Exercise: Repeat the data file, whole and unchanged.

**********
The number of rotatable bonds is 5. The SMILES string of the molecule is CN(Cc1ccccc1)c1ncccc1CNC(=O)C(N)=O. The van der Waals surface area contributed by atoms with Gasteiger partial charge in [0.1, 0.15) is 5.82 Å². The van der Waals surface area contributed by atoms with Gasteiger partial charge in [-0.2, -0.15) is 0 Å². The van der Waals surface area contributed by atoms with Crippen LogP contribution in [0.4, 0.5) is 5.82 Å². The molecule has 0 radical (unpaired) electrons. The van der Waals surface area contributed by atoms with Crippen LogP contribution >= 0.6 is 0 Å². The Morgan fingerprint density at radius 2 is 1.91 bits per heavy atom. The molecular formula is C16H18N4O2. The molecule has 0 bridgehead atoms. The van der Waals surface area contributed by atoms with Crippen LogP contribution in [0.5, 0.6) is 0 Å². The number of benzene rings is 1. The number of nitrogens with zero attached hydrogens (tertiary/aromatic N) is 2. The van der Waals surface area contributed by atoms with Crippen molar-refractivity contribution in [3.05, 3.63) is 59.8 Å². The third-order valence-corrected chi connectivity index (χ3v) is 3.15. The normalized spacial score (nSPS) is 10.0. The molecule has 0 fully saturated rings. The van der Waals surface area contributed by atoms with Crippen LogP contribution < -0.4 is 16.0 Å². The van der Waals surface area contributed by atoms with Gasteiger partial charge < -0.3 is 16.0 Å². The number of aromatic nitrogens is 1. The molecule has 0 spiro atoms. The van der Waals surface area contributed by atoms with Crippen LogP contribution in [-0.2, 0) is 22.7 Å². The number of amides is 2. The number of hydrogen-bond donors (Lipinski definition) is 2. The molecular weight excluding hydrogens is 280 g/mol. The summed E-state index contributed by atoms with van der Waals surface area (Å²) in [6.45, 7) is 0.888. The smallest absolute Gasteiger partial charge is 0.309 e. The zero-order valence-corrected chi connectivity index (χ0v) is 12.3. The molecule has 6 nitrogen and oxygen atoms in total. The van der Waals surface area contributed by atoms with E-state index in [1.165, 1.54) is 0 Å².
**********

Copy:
The number of rotatable bonds is 5. The SMILES string of the molecule is CN(Cc1ccccc1)c1ncccc1CNC(=O)C(N)=O. The van der Waals surface area contributed by atoms with Gasteiger partial charge in [0.1, 0.15) is 5.82 Å². The van der Waals surface area contributed by atoms with Gasteiger partial charge in [-0.2, -0.15) is 0 Å². The van der Waals surface area contributed by atoms with Crippen LogP contribution in [0.4, 0.5) is 5.82 Å². The molecule has 0 radical (unpaired) electrons. The van der Waals surface area contributed by atoms with Crippen LogP contribution >= 0.6 is 0 Å². The Morgan fingerprint density at radius 2 is 1.91 bits per heavy atom. The molecular formula is C16H18N4O2. The molecule has 0 bridgehead atoms. The van der Waals surface area contributed by atoms with Crippen LogP contribution in [0.5, 0.6) is 0 Å². The number of benzene rings is 1. The number of nitrogens with zero attached hydrogens (tertiary/aromatic N) is 2. The van der Waals surface area contributed by atoms with Crippen molar-refractivity contribution in [3.05, 3.63) is 59.8 Å². The third-order valence-corrected chi connectivity index (χ3v) is 3.15. The normalized spacial score (nSPS) is 10.0. The molecule has 0 fully saturated rings. The van der Waals surface area contributed by atoms with Crippen LogP contribution < -0.4 is 16.0 Å². The van der Waals surface area contributed by atoms with Gasteiger partial charge < -0.3 is 16.0 Å². The number of aromatic nitrogens is 1. The molecule has 0 spiro atoms. The van der Waals surface area contributed by atoms with Crippen LogP contribution in [-0.2, 0) is 22.7 Å². The number of amides is 2. The number of hydrogen-bond donors (Lipinski definition) is 2. The molecular weight excluding hydrogens is 280 g/mol. The summed E-state index contributed by atoms with van der Waals surface area (Å²) in [6.45, 7) is 0.888. The smallest absolute Gasteiger partial charge is 0.309 e. The zero-order valence-corrected chi connectivity index (χ0v) is 12.3. The molecule has 6 nitrogen and oxygen atoms in total. The van der Waals surface area contributed by atoms with E-state index in [1.165, 1.54) is 0 Å².